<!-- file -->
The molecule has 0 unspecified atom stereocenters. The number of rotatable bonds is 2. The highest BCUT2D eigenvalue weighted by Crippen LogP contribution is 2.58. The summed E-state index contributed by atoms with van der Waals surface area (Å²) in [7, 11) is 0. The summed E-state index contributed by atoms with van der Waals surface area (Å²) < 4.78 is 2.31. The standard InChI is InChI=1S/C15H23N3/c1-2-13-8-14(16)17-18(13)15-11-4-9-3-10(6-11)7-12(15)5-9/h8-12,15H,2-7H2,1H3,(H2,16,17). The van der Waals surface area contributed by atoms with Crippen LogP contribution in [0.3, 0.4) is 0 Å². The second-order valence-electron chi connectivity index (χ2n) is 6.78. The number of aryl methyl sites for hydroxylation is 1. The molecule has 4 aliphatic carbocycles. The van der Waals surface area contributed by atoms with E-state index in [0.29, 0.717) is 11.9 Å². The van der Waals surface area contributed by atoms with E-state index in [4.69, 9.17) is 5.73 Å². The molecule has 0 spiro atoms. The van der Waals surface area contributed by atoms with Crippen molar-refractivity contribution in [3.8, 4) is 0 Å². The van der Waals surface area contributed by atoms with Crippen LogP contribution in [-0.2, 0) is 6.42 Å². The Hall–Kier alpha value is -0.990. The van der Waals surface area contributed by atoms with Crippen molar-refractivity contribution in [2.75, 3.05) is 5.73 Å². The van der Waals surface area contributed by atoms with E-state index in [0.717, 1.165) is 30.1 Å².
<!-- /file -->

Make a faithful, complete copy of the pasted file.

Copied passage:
The molecule has 0 unspecified atom stereocenters. The number of rotatable bonds is 2. The highest BCUT2D eigenvalue weighted by Crippen LogP contribution is 2.58. The summed E-state index contributed by atoms with van der Waals surface area (Å²) in [7, 11) is 0. The summed E-state index contributed by atoms with van der Waals surface area (Å²) < 4.78 is 2.31. The standard InChI is InChI=1S/C15H23N3/c1-2-13-8-14(16)17-18(13)15-11-4-9-3-10(6-11)7-12(15)5-9/h8-12,15H,2-7H2,1H3,(H2,16,17). The van der Waals surface area contributed by atoms with Crippen LogP contribution in [0.3, 0.4) is 0 Å². The second-order valence-electron chi connectivity index (χ2n) is 6.78. The number of aryl methyl sites for hydroxylation is 1. The molecule has 4 aliphatic carbocycles. The van der Waals surface area contributed by atoms with E-state index in [0.29, 0.717) is 11.9 Å². The van der Waals surface area contributed by atoms with E-state index in [4.69, 9.17) is 5.73 Å². The molecule has 0 spiro atoms. The van der Waals surface area contributed by atoms with Crippen molar-refractivity contribution in [3.8, 4) is 0 Å². The van der Waals surface area contributed by atoms with Crippen LogP contribution in [-0.2, 0) is 6.42 Å². The Hall–Kier alpha value is -0.990. The van der Waals surface area contributed by atoms with Crippen molar-refractivity contribution in [2.75, 3.05) is 5.73 Å². The van der Waals surface area contributed by atoms with E-state index in [0.717, 1.165) is 30.1 Å².